ASP.NET MVC for the ASP.NET Programmer
Peter begins a series on educating traditional ASP.NET developers in the latest version of ASP.NET MVC. But first he looks at why he is not an ASP.NET MVC developer.
I'm an ASP.NET developer with only a passing interest, right now, in ASP.NET Model-View-Controller (MVC). I don't even have a good feel for what the adoption of ASP.NET MVC is like -- though I do know that bookings for Learning Tree's ASP.NET MVC course are creeping up to match the bookings for the ASP.NET course that I wrote for the company.
But if you're wondering what ASP.NET MVC is and whether you should be moving to it (i.e. assuming that you aren't currently using ASP.NET MVC) then this column and the next three are for you: An introduction to ASP.NET MVC for the (traditional?) ASP.NET programmer.
There are, as near as I can tell, three benefits to ASP.NET MVC. First, it gives you more control over the HTML being generated. This is a low value benefit to me as I count on hiring or partnering with people who have deep knowledge of HTML and CSS. The contribution that I make to my clients is expertise in application development, which is a full time job. ASP.NET development is one part of the package that I provide (the other components being database design, UI design, middle-tier business object modeling/implementation and SOA design).
The second benefit is, however, high on my list of value-added benefits: Test Driven Development (TDD). Testing an ASP.NET page is a labor intensive activity because someone has to write up a test plan and then sit in front of a computer interacting with a page to determine if the page behaves properly. I try to move as much logic as possible out of the page into my middle-tier business object in order to automate as much testing as possible, but inevitably my ASP.NET pages end up with some code that has to be validated. Indeed, any changes made to the business objects called from the ASP.NET page would require re-executing the tests on the ASP.NET pages that use those objects.
In ASP.NET MVC, the goal is to create a set of objects that manipulate the UI (the View) but can be tested from other code independently of the View. The View itself is either so spectacularly stupid that it's inconceivable that it could fail and so doesn't need testing, or can itself have much of its testing done in some automated fashion.
The third benefit is the "separation of concerns" object and is tied to the previous one: since the View is separated from the rest of the objects manipulating the presentation layer, it's conceivable that one View could be swapped out and replaced with another View (replacing a View page aimed at a Web browser with a View aimed at a mobile device or a Windows Form front end, for instance). My guess is that this is only possible by using a very smart View that would take advantage of the new environment or delivering a new View that fails to take advantage of the new View's environment. A smart View violates the benefit of TDD and a dumb View would just annoy users.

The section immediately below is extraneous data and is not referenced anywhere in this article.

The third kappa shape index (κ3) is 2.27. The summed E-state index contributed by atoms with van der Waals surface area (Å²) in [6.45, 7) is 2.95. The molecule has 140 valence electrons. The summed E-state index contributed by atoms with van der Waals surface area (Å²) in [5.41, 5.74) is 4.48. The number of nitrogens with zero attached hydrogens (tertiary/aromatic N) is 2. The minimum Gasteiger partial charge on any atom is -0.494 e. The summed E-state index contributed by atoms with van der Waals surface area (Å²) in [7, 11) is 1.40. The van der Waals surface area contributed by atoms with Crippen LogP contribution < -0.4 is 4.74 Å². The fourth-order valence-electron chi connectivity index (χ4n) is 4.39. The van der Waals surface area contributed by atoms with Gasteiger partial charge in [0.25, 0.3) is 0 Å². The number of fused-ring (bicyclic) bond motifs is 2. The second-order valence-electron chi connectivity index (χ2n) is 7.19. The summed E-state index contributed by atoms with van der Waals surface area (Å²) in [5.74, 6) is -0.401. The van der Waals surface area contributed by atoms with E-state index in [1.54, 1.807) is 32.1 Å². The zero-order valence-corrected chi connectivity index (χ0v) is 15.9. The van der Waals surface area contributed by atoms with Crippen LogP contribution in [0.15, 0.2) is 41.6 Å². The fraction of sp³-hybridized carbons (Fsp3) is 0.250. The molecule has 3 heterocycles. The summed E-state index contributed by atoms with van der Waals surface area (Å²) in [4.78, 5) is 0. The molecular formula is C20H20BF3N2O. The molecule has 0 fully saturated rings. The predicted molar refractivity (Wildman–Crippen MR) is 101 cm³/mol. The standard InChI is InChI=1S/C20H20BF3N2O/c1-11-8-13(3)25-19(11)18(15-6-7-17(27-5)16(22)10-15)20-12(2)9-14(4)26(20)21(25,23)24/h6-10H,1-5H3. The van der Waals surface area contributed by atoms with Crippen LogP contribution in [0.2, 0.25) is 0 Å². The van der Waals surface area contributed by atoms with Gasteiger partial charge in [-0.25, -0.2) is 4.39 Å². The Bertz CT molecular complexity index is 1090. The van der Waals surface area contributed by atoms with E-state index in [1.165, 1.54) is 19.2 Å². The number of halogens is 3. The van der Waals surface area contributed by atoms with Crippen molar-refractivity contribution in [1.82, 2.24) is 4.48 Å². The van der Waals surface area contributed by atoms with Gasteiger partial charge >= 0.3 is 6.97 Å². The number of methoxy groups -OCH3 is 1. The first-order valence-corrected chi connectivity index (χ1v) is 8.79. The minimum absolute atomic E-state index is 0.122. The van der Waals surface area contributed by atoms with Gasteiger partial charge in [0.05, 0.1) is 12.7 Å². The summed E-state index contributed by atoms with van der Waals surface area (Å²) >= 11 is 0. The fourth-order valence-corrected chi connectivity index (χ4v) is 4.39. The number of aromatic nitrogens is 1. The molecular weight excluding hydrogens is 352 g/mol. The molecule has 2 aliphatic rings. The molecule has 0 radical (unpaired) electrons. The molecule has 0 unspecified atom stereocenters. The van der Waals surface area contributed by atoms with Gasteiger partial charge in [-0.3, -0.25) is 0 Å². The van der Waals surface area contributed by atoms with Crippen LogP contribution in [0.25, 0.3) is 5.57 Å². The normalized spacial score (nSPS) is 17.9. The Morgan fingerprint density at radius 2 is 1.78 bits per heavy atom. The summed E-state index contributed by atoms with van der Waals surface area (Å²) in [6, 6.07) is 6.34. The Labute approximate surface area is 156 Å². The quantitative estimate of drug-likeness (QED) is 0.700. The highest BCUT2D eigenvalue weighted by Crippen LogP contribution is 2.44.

There are other benefits. It's likely that the ASP.NET MVC paradigm better supports code generation at the application level so, if you're generating applications (read: Dynamic Data) you'll find it easier to create ASP.NET MVC applications than ASP.NET applications. Not much of a benefit for a full-time developer, though, who is hired by people who don't want their application generated automatically.
ASP.NET MVC also makes extensive use of routing, which I've praised before (for .NET 3.5+ here and for .NET 4 here), but can also be used with ASP.NET.
This sounds unnecessarily negative. While I think that the idea of swapping out Views is foolish with the present technologies, that doesn't mean it will always be so. People who do want control over HTML will value that. And, quite frankly, supporting TDD more effectively is a compelling argument for me, all by itself.
So why haven't I moved to ASP.NET MVC if TDD means so much to me? Because, in my experience with the first iteration of ASP.NET MVC, I found that creating applications was so labor intensive that whatever benefits I got from using TDD were wiped out by how much less productive I was going to be in this environment. There's another reason that will become cleared in the next column: the ASP.NET MVC model matches well to a Service Oriented Architecture.
But that was then, and this is now. There's a new version of ASP.NET MVC out and I'd be an idiot not to look at it. So that's what the next three columns will be doing: educating ASP.NET developers on ASP.NET MVC 2.
Peter Vogel is a system architect and principal in PH&V Information Services. PH&V provides full-stack consulting from UX design through object modeling to database design. Peter tweets about his VSM columns with the hashtag #vogelarticles. His blog posts on user experience design can be found at http://blog.learningtree.com/tag/ui/.